MEXICO CITY (Reuters) - Loud hammering was audible in Mexican drug lord Joaquin “El Chapo” Guzman’s prison cell when accomplices tunneled inside to spring him in July, but guards failed to act, according to recordings released by broadcaster Televisa on Wednesday.
Grainy video footage broadcast by Televisa revealed Guzman turned up the volume on a televisual device by his bed to drown out the noise as his helpers hammered a hole through the floor under the shower, the only blind spot in the cell.
The government, which was severely embarrassed by the escape, had previously shown some of the same CCTV footage of the minutes before Guzman disappeared down the hole and escaped the maximum-security prison through a mile-long tunnel.
However, unlike Televisa, the government did not supply the accompanying audio of loud banging sounds that could be heard beneath the din of the Saturday-night TV show playing in Guzman’s cell as it was breached.
Media reports had previously said the noise of the jailbreak could be heard, but no audio had been broadcast until now. It was not clear why the government had not done so.
A spokesman for federal prosecutors could not immediately confirm whether the new audio was genuine.
Televisa also showed concurrent footage of what it said was the control center meant to be monitoring the prisoners in the Altiplano penitentiary not far from Mexico City.
Several people were shown watching their screens but apparently failing to notice or ignoring what was happening in Guzman’s cell. However, it was not possible to see what was showing on the screens of the staff in the control room.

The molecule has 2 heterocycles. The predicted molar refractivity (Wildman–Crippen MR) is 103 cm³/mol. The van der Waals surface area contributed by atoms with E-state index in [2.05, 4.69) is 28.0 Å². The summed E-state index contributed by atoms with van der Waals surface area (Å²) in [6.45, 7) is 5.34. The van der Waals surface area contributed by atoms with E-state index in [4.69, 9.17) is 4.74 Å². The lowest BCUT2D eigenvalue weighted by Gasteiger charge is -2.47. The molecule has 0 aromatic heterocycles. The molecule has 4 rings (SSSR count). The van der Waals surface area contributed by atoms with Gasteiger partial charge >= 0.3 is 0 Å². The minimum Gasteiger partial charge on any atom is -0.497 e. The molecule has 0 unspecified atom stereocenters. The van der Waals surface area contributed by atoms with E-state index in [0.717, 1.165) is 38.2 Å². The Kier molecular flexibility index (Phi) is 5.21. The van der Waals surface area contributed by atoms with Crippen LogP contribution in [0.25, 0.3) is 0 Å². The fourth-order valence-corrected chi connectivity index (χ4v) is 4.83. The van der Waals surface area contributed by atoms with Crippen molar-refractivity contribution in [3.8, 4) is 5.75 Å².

The government has so far arrested 34 people over the jailbreak, including a man suspected of being a pilot who flew Guzman away from the site after his escape.
The interior ministry said shortly after Guzman’s jailbreak that it could not have been possible without the collusion of guards and other officials, but questions remain about the full extent of cooperation the kingpin received.
The CCTV footage on Televisa showed that guards took more than 20 minutes to check his cell after he broke out, and waited a few more before entering and checking the escape hole.
Guzman, boss of the powerful Sinaloa Cartel, was locked up after his capture by security forces in northwestern Mexico in February 2014. The jailbreak was his second, as he had previously escaped from prison in 2001.
Reporting by Dave Graham; Editing by Matthew Lewis